Hamburg, Iowa, Places Hopes On Temporary Levee

NPR
June 14, 2011

HAMBURG, IOWA -- Residents of Hamburg, Iowa, hope that a temporary levee will save their town from the rising Missouri River. Workers are adding to the levee to raise its height. It is the town's last line of defense after another levee was breached.





Photo by Robyn Wisch, KVNO News


Hamburg residents anxiously wait to see if Missouri River will reach town

KVNO News
June 14, 2011

HAMBURG, IOWA -- It's quiet and somber in Hamburg today, as the city watches and waits to see if the rising Missouri waters reach their town. Robyn Wisch with KVNO News has the story.





Photos of Plattsmouth and Nebraska City

NET News
June 12, 2011
PLATTSMOUTH, NEB. - NET reporter Fred Knapp and his son Christopher took photos of the encroaching floodwaters Sunday in Plattsmouth and Nebraska City. Click here for a larger version of the slideshow.





Photo by Robyn Wisch, KVNO News

The Missouri River had, by June 9, almost entirely swallowed up a road that runs along the edge of Sandy Smith's property.


Farmers race against time, as Missouri approaches

KVNO News
June 13, 2011

OMAHA, NEB. -- The Missouri River flooding is impacting people all along the river's bank - many are farmers who've lived on the land for generations.





Flooded out: What would you do?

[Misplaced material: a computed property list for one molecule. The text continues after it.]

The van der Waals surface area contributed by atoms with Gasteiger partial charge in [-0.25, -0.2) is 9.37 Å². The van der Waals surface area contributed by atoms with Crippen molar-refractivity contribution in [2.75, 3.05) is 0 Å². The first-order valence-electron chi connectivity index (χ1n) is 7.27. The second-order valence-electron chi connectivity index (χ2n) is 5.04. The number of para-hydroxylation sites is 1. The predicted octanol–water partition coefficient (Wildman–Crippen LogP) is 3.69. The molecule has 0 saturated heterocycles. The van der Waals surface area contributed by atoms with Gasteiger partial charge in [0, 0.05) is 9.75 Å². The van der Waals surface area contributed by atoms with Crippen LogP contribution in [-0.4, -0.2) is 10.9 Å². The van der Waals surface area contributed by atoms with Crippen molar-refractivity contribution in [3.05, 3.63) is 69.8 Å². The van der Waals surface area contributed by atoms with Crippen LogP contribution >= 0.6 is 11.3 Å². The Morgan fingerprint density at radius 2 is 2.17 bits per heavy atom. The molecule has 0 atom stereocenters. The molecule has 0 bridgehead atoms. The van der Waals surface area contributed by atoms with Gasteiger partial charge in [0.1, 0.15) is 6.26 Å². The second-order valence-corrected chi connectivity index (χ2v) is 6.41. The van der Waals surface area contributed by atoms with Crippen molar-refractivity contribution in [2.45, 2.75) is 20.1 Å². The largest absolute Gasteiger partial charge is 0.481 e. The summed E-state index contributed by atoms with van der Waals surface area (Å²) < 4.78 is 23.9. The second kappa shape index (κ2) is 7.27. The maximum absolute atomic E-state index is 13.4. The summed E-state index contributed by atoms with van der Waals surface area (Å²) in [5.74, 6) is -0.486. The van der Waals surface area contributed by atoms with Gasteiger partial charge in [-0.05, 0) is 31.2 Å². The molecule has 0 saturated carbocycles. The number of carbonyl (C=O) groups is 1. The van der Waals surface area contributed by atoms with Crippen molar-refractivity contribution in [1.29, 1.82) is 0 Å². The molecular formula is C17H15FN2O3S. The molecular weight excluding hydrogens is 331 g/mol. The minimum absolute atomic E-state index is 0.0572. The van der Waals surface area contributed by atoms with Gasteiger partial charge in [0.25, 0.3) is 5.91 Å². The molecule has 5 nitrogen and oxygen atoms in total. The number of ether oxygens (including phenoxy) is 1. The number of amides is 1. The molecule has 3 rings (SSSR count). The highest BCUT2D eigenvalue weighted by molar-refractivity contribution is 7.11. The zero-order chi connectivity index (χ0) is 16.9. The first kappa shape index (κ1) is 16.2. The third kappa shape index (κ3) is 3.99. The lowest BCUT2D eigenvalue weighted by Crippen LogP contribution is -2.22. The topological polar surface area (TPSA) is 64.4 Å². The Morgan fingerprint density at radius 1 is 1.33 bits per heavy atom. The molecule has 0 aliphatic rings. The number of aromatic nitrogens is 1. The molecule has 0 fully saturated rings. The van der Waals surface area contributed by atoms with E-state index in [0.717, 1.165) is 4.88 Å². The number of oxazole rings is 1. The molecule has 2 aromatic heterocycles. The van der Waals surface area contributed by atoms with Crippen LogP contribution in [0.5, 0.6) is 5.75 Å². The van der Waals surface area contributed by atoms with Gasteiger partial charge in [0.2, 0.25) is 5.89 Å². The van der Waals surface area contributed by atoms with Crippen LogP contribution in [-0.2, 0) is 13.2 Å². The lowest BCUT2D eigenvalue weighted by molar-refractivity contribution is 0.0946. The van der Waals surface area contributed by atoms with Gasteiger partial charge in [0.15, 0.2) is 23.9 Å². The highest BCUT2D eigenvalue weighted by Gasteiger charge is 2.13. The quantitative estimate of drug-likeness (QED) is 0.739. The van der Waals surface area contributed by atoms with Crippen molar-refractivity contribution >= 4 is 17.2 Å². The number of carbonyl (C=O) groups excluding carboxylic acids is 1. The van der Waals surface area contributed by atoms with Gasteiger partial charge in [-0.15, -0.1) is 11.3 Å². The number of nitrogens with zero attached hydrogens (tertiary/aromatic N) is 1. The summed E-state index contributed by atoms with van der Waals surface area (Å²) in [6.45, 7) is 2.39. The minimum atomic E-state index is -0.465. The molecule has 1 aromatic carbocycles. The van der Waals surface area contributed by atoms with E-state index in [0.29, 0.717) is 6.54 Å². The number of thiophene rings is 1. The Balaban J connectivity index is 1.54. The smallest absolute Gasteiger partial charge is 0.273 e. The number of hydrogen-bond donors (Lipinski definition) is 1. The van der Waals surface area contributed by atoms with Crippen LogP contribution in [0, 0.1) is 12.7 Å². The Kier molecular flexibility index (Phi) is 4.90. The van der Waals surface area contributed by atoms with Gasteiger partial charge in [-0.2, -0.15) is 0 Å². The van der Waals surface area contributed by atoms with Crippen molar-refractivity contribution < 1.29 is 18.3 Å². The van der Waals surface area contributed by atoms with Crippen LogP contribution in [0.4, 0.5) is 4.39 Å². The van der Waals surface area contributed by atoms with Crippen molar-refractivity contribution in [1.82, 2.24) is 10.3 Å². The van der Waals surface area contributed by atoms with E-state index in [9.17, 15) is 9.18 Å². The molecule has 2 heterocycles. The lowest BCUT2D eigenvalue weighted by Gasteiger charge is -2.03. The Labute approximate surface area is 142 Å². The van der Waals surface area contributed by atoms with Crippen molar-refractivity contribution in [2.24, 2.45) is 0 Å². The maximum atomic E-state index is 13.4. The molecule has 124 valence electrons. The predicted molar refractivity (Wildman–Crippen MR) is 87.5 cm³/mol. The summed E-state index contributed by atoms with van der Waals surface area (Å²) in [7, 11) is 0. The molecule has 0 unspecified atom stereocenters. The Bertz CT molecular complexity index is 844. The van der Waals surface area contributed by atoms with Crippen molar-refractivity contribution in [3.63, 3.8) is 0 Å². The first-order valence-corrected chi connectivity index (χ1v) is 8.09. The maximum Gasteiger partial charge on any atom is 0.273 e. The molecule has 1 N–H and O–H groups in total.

KVNO News
June 9, 2011

OMAHA, NEB. -- What would you do if you had to move out of your home because of the rising Missouri River? How would you react, and how would the move affect your daily life?





Flood recovery a daunting task for Missouri farmers

Harvest Public Media
June 6, 2011

MISSISSIPPI COUNTY, MO. -- With 130,000 acres of homes, fields and equipment still underwater in southeast Missouri, farmers there are trying to salvage their future in farming. The Mississippi River came rushing in several weeks ago when the U.S. Army Corps of Engineers blasted open three levees to save a town downstream but the Corps doesn't plan to fix the levees until next year at the earliest. And with the land also being eyed for wetland reclamation, the farmers' challenges are growing day by day.





Photo by Fred Knapp, NET News

Water from Lake McConaughy cascades down the Morning Glory structure at Kingsley Dam near Ogallala.


Surge in mountain floodwaters threatens Nebraska homes



NET News
June 3, 2011

OGALLALA, NEB. -- As a record snowpack begins to melt in Colorado and Wyoming, Nebraska is on the receiving end of floodwaters that are filling up the Platte River. Kingsley Dam spans the Platte, and for the first time since the dam's completion in 1941, officials are using the dam's Morning Glory structure to send water downstream.




Flooding a rising concern on Missouri River


NET News
June 3, 2011

OMAHA, NEB. -- The Missouri River is above flood stage along almost the entire eastern Nebraska border and more water is on the way. The Army Corps of Engineers has established a Joint Information Center to provide daily updates on the situation. Colonel Robert Ruch is Commander of the Army Corps of Engineers Omaha District. He tells NET News' Grant Gerlock that the current flood in Nebraska started with record rainfall hundreds of miles away.